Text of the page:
Directors Be Nervous?
Activists are pushing majority-vote rules as a weapon
against unresponsive boards
Business Week, Analysis & Commentary
By Amy Borus,
Thursday, March 6, 2006
Curbs on CEO pay. Checks on board cronyism. Reining in
conflicts of interest. Labor and public pension fund
activists have waged hundreds of proxy battles in recent
years but rarely with much effect on target companies. Now
shareholder activists are attacking the process by which
directors themselves are elected. And there are signs some
boards are listening.
Shareholder resolutions at some 140 companies, from
Hewlett-Packard Inc. to Wells Fargo & Co., would require
directors to garner a majority of votes cast to join the
board. Currently, nominees need to win only a plurality of
votes, although most win a majority anyway because director
elections are usually uncontested. But disgruntled
shareholders rarely vote no, figuring it's a futile
gesture. So activists hope the dynamic will change if a
majority no-vote could actually unseat a director. A
majority-vote standard "would put teeth in board elections,"
says Shirley Westcott, managing director of policy at Proxy
Governance Inc., which advises institutional investors.
Democratizing director elections wouldn't necessarily
revolutionize board politics. Shareholder activists aren't
looking to sweep out whole boards en masse, says Carol
Bowie, director of research at the Investor Responsibility
Research Center Inc. They would be more likely to use
majority voting selectively, to show a disappointing
director the door or as leverage with an unresponsive
board. "The most important benefit won't be the few
instances in which it's exercised. It's the awareness that
shareholders have this power that would make boards more
attentive," says Harvard Law School professor Lucian A.
"EXCESSIVE CEO PAY"
Given widespread frustration with lavish CEO pay, directors
who sit on compensation committees would be especially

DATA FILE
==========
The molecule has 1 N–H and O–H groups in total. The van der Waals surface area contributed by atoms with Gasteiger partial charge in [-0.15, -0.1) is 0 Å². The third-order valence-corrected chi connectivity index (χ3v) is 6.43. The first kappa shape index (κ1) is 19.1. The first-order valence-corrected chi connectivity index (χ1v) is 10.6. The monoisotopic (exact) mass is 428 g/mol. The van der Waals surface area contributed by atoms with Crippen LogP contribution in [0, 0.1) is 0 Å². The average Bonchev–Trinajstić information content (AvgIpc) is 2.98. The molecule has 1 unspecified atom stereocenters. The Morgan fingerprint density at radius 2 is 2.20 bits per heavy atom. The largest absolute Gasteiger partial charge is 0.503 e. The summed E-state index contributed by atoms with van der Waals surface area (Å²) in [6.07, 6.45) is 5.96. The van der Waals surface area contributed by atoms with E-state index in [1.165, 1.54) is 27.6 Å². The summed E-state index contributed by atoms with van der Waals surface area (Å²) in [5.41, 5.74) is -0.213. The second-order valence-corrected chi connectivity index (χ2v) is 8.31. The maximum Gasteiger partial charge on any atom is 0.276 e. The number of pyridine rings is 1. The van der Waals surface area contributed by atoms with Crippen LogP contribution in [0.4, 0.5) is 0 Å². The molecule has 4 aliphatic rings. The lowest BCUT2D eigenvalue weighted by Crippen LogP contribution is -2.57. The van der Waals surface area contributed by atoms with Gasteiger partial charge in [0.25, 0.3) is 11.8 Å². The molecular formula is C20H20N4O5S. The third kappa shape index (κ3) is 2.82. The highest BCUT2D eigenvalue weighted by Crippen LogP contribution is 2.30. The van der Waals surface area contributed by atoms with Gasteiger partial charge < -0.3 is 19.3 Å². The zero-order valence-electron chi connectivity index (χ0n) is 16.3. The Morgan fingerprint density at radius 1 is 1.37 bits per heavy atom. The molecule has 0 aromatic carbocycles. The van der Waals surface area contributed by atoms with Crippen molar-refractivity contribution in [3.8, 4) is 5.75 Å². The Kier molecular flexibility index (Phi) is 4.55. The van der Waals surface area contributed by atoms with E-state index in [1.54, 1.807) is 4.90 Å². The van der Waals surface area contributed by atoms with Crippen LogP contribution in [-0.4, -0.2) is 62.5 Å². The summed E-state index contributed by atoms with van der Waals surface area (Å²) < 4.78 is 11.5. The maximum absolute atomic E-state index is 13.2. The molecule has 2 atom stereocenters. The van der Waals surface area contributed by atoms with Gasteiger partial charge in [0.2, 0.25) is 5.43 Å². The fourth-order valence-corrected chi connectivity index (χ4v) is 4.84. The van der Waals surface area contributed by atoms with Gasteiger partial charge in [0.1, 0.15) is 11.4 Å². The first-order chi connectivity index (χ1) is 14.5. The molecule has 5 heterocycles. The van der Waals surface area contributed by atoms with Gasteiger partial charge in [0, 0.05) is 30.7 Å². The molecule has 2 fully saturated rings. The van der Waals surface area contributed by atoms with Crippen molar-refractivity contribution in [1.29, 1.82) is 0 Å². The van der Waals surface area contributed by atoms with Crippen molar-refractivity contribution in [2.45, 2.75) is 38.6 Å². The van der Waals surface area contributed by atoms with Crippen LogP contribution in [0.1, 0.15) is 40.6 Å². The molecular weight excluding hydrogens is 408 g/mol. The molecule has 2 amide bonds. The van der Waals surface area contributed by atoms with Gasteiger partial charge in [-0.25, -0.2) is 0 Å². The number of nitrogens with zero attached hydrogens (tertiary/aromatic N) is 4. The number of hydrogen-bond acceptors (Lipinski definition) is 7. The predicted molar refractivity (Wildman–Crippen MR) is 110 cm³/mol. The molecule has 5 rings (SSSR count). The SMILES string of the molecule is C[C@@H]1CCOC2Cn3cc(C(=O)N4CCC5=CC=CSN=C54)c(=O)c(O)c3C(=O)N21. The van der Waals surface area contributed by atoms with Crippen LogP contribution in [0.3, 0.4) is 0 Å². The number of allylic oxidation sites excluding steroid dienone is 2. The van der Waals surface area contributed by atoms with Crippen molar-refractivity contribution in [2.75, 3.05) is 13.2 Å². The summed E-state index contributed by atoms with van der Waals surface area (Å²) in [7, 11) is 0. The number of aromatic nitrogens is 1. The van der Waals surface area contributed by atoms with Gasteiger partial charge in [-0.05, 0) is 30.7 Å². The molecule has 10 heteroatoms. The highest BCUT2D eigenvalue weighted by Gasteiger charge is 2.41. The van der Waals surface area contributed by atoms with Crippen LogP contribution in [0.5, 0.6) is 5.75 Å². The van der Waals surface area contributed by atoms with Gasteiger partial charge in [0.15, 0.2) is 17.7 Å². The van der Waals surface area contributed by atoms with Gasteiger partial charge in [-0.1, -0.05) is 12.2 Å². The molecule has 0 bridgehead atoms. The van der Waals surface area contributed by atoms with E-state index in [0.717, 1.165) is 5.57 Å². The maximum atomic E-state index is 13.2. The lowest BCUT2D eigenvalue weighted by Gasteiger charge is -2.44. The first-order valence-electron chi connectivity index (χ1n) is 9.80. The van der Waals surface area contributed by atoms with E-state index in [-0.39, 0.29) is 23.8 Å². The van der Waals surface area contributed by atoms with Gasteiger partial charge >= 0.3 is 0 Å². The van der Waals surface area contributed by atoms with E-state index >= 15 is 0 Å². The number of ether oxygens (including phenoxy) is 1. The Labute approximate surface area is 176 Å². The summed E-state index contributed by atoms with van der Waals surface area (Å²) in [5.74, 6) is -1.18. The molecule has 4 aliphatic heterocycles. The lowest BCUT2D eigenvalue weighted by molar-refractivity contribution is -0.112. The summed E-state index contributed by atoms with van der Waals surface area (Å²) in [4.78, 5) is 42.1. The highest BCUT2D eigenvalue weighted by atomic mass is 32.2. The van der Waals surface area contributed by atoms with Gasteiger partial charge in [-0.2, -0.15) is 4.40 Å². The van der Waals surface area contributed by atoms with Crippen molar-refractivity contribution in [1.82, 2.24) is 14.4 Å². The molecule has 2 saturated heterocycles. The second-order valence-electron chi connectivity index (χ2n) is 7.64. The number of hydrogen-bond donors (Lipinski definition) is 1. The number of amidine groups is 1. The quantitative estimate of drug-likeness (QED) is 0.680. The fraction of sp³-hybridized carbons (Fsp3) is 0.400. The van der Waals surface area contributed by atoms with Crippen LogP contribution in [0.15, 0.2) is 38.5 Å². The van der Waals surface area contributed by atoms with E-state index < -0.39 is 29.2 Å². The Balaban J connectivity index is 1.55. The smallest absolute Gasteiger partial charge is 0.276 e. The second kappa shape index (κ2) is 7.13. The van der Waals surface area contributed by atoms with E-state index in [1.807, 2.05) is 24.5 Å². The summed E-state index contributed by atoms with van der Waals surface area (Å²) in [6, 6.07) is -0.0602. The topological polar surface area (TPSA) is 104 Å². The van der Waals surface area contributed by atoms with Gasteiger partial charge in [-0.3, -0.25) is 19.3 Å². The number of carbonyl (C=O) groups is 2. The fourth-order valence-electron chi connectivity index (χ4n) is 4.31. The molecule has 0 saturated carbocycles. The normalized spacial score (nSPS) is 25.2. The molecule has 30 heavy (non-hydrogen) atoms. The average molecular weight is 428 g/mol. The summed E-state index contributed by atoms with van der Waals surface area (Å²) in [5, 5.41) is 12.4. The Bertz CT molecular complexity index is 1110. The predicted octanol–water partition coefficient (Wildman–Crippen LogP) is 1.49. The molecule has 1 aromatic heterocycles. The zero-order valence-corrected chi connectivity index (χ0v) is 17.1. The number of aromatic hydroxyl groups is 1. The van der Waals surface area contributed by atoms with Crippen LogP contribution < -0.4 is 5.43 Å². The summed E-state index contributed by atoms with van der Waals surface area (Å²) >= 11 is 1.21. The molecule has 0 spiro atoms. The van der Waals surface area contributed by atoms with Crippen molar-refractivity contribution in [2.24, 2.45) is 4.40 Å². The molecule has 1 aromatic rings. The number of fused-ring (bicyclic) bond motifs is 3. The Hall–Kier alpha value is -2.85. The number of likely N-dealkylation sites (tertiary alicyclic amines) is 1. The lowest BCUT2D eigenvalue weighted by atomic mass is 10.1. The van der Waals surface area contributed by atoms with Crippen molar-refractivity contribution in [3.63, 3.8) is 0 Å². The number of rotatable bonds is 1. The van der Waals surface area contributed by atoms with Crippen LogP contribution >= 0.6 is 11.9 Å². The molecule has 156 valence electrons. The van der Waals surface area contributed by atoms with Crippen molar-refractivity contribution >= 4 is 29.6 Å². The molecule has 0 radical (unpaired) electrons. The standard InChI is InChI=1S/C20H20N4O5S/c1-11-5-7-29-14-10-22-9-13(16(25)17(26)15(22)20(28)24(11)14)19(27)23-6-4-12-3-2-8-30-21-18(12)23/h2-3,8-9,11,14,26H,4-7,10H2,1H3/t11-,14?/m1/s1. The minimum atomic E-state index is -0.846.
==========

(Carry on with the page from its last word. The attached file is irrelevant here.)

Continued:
vulnerable. Proposals by the Securities & Exchange
Commission to expand disclosure of executive pay will help,
say investor advocates, but they won't get to the root of
the issue. "Excessive CEO pay is a symptom of a board that
lacks accountability to shareholders," says Richard C.
Ferlauto, investment policy director at the American
Federation of State, County & Municipal Employees (AFSCME),
which has filed several majority-vote measures.
One of its prime targets is Denver-based Qwest
Communications International Inc., whose stock price is
down 83% from five years ago. Qwest, without admitting or
denying wrongdoing, paid a $250 million fine in 2004 to
settle securities fraud charges by the SEC but is still
mired in shareholder suits. AFSCME thinks the board has
been too generous to the new CEO, Richard C. Notebaert, who
last year got a grant of one million shares and an increase
in his bonus from 150% to 200% of base salary. A Qwest
spokesman says the company hasn't yet taken a position on
Business groups are wary of changing the current system.
The U.S. Chamber of Commerce opposes majority voting, which
it perceives as the agenda of "activists who want to have
some degree of leverage over companies for political or
other goals," says Chamber Vice-President David Chavern.
The Business Roundtable, an association of big-company CEOs,
isn't fighting the change, although it worries about board
elections turning into political campaigns or destabilizing
companies, says Thomas J. Lehner, the Roundtable's public
Still, more than 30, including Dell Inc. and Supervalu Inc.,
have adopted majority voting this year after heat from
shareholder groups. The campaign also has support from
groups such as Institutional Shareholder Services Inc. Its
proxy recommendations typically swing about 20% of investor
votes, says ISS Executive Vice-President Patrick McGurn.
The result: Directors could wind up in the spotlight more
than many may like